Women's History Month Reflections from NCDPS Female Leadership

Several women standing in conference room
Monday, March 18, 2019 - 9:44am

Since 1995, US presidents have proclaimed March as “Women’s History Month.” However, the month-long recognition of female accomplishments throughout history began the previous decade, when Congress requested the president proclaim the week of March 7, 1982 as “Women’s History Week.” In 1987, after being petitioned by the National Women's History Project, Congress changed the designation to become a month-long one.

Governor Roy Cooper proclaimed March 2019 as Women's History Month throughout North Carolina. NC Department of Public Safety celebrates its diverse employee base and would like to recognize females across the department. With more than 9,000 female employees, NCDPS has women serving in state prisons, court services, highway patrol, community corrections and many other essential departments vital to public safety. 

Secretary Erik Hooks recognized that many female employees also serve in managerial roles, stating, "I am extremely proud to serve with the number of remarkable women in leadership at the Department of Public Safety. Their accomplished work records, experiences, perspectives and insight are vital to our public safety mission."

This is what several NCDPS female leaders said Women's History Month means to them. 

“In reflecting on Women’s History Month, it is difficult for me focus on any one person who has influenced me professionally. There are so many women and men who have had an impact on my career historically and many who make an impression on me daily… too many to name. I do feel compelled to say something about my mother. It was her brave fight in battling cancer and her incredibly strong work ethic that continues to influence me as a person today. My mother had a very calm and easy going personality. She was kind and caring. She often worked two jobs, was always dependable and very rarely complained even during her long battle with cancer. She taught me to treat others, regardless of gender, color of skin or socio-economic status, as you would want to be treated yourself. While she did not hold high level positions in her career, the way she approached life, she stood on top of the world as far as I was concerned.”
– Pam Walker, DPS Director of Communications

 

“It's easy to begin by acknowledging the fierce women who came before us and stood up to injustice or broke a barrier: Shirley Chisholm, Geraldine Ferraro, Maya Angelou, Sally Ride.  Their sacrifices allowed us to seek our own paths. However, justice is not a destination. It's a journey, and it is vital that we remember to celebrate the acts of courage, solidarity and audacity that continue every day: Tarana Burke, Rachel Denhollander, the US Women’s Soccer Team. Godspeed to all who continue the fight.”
– Caroline Valand, Executive Director of the Governor's Crime Commission

 

“As a former prosecutor in the Civil Rights Division at USDOJ, I was in awe of Justice Ruth Bader Ginsberg, and I still am. As a young lawyer, Justice Ginsberg exercised steadfast courage, hard work and pure grit to blaze a trail of equality for women on so many important fronts. I wanted to be like RBG! I feel honored and blessed to now serve NCDPS in a leadership role with so many amazing women, as well as accomplished and supportive men.”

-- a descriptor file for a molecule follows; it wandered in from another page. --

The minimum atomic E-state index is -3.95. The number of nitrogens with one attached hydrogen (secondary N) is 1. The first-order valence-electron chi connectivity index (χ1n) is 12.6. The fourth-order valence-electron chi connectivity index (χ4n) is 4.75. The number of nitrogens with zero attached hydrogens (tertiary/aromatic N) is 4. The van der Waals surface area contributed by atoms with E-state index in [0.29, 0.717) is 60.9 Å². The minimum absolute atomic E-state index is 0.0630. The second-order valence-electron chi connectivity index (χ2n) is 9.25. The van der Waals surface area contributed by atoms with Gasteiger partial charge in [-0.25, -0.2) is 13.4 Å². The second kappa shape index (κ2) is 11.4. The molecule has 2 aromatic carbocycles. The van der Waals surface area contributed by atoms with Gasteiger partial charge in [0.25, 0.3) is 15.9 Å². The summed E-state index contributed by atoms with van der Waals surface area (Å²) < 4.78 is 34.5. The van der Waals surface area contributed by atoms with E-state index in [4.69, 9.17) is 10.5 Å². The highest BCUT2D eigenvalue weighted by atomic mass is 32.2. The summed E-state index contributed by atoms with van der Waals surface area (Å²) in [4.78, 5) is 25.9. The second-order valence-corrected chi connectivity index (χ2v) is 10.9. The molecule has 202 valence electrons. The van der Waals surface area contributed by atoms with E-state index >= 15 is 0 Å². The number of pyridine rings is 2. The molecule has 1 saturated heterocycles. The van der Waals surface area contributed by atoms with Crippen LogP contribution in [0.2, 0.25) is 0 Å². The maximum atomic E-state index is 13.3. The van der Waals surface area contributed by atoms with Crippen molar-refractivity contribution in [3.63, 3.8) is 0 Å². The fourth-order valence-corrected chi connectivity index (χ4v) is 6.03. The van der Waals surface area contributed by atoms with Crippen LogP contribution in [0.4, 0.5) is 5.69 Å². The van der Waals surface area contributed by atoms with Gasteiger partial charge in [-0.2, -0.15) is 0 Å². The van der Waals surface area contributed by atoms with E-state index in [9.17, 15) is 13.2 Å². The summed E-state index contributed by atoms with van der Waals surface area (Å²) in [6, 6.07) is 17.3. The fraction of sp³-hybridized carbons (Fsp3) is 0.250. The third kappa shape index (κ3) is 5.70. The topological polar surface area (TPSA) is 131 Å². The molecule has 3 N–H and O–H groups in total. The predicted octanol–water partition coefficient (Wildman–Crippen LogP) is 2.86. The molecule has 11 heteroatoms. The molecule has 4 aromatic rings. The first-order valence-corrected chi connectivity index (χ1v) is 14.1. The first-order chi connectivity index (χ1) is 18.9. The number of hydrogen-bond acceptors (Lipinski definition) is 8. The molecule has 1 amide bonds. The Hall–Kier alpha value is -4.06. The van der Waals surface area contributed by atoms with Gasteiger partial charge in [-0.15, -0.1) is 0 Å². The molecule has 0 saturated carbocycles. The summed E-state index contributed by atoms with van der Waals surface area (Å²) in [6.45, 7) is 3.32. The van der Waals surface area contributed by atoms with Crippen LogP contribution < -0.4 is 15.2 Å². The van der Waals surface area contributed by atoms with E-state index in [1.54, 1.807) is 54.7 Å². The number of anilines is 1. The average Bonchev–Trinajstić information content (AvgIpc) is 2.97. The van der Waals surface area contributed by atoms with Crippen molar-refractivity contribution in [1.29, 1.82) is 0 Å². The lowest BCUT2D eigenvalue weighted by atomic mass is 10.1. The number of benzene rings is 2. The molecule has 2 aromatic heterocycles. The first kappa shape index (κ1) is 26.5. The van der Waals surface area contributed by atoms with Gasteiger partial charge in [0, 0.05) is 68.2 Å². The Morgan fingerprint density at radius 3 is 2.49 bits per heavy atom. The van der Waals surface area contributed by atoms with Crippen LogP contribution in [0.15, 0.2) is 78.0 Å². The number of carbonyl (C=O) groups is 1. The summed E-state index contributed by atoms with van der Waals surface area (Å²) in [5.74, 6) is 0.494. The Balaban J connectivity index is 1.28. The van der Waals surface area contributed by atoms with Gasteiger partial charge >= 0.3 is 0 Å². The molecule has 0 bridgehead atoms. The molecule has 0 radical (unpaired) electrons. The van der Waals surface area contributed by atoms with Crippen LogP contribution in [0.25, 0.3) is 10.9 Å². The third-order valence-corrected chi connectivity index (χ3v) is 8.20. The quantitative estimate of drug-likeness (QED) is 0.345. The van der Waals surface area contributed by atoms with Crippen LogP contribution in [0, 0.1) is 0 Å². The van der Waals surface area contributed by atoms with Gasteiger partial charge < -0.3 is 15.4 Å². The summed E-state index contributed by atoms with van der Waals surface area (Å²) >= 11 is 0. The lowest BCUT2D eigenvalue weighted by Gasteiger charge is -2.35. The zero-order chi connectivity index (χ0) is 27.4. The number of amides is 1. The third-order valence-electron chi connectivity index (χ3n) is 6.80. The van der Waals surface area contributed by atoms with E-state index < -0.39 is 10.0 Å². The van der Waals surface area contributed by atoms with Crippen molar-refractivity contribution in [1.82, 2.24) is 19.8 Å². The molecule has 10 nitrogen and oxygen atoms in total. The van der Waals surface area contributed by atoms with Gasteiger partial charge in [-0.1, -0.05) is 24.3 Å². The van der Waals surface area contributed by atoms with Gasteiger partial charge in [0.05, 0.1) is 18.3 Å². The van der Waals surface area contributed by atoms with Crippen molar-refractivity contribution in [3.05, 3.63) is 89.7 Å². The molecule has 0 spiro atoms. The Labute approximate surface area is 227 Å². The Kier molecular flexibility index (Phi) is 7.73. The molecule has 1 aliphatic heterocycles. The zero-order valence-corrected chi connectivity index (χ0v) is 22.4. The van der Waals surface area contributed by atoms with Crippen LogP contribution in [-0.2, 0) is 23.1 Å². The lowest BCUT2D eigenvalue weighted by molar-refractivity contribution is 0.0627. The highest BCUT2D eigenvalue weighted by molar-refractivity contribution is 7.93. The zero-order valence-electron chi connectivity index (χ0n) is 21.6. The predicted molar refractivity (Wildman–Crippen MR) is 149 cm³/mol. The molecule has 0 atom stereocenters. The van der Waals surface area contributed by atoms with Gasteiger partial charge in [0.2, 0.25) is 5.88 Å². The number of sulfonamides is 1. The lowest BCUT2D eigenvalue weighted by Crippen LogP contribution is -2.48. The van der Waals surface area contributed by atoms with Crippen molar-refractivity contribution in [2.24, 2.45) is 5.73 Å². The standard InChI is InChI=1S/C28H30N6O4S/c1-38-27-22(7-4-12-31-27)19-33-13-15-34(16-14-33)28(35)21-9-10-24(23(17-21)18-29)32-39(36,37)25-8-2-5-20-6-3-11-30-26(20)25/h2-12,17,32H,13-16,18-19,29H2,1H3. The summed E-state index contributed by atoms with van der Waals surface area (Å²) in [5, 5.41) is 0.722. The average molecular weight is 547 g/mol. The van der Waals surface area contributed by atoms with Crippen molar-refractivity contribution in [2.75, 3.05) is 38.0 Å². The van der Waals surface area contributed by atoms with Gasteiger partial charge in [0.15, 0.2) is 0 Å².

– Pam Cashwell, Chief Deputy Secretary of Professional Standards, Policy and Planning

 

“During this month when we honor the contributions of women, I reflect on the words of Supreme Court Justice Ruth Bader Ginsburg, who said, ‘Women belong in all places where decisions are being made ... It shouldn't be that women are the exception.’ I am grateful to the men and women in my life who have fully embraced that truth, and I am honored to have had opportunities to serve in leadership roles at various times in my career. This Women’s History Month … and every month, I proudly celebrate each woman who has dedicated her life and work to giving women a seat at the table.”
– Casandra Hoekstra, Chief Deputy Secretary, Administration

 

“Women’s History Month recognizes the contributions all women make in the workforce on a daily basis. It serves as a reminder of the challenges women face as they raise families and rise to meet the challenges in the workplace. Continue to support one another as we are all on this journey together.”
– Major D. R. Carter, NC State Highway Patrol Support Operations

 

“Education was extremely important to my mother. She worked hard in school and even received a scholarship to attend graduate school. After marrying, she continued to work hard to support my dad while he attended undergraduate and graduate school. My mother continued to work throughout her life and constantly reminded, encouraged and expected her four children to get a good education. She realized, and taught her children, that a good education is the foundation for building a better future. I will have honored my mother’s legacy if I teach, encourage and expect my own children to get a good education.”
– Jane Gilchrist, NCDPS General Counsel